In a recent article in RealClear Education, Ashley LiBetti Mitchel and Chad Aldeman explore the difficulty with evaluating teacher preparation. Excerpts of “Our Failed Investments in Teacher Preparation” appear below:
Each year, new teachers collectively spend about $4.85 billion dollars and 302 million hours on their preparation work. But there is no evidence that any of it really matters.
Most of this money and time is spent on state-required “inputs”: things like passing certification tests and taking a certain number of hours of certain courses. States put other restrictions on the programs that prepare teachers, like requiring a minimum GPA for teacher candidates.
In theory, these requirements on inputs ensure a baseline of quality for teachers and preparation programs. In reality, research shows they amount to little more than meaningless barriers to entry.
In other words, these inputs can’t guarantee that programs will produce effective teachers.
A handful of states and the federal government are moving away from using inputs to define quality. They continue to regulate inputs, but they’re shifting their focus toward a teacher’s performance after she leaves the preparation program. These states measure certain outcomes of teacher performance – like impact on student learning, job placement, retention, and evaluation rating – and link those outcomes back to the preparation program.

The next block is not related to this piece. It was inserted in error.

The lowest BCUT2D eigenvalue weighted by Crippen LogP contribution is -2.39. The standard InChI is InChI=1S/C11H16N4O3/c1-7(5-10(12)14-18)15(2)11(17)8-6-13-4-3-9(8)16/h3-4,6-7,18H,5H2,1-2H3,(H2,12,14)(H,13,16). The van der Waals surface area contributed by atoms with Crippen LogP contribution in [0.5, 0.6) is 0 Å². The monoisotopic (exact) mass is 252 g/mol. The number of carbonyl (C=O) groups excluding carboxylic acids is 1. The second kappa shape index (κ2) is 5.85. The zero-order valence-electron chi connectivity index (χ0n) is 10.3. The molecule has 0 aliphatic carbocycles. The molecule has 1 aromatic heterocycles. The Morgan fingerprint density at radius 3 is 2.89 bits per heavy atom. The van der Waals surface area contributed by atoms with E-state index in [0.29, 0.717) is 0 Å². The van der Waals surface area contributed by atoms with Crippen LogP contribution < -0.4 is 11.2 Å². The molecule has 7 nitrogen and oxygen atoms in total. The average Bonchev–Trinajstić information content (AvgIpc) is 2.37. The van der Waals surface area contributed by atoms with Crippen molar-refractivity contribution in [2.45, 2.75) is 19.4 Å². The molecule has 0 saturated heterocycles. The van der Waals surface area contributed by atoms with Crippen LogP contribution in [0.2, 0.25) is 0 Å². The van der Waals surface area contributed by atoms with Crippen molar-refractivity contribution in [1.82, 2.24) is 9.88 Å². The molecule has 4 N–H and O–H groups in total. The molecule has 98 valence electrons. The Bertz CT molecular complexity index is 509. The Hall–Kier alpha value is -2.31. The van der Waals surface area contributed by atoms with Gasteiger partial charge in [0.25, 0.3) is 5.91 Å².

The idea is appealing: States loosen input requirements, give providers more freedom to design their programs as they saw fit, and then make decisions about programs on the basis of the success of their teachers.
But recent studies from Missouri and Texas suggest that completer outcomes may not differentiate preparation programs as distinctly as hoped. In Missouri, researchers reviewed three years of classroom performance records for more than 1,300 teachers, all of whom had recently graduated from one of the state’s major preparation programs. In the Texas study, researchers looked at nearly 6,300 new math teachers and 5,000 reading teachers from 100 preparation programs of all types. In both studies, researchers reached the same conclusion: the differences between programs are very small and practically indistinguishable, and almost all of the variation in teacher preparation occurs within programs. Studies of North Carolina and Washington State came to similar conclusions.
The implication can’t be overstated: If states can’t identify meaningful differences in teacher effectiveness between programs, it’s as good as having no information at all.
We look forward to the time when this analysis is wrong, but at this point the sobering reality is that none of the current measures — whether inputs or outcomes — can guarantee a teacher will be ready on Day One.
For the full article, see http://www.realcleareducation.com/articles/2016/02/02/our_failed_investments_in_teacher_preparation.html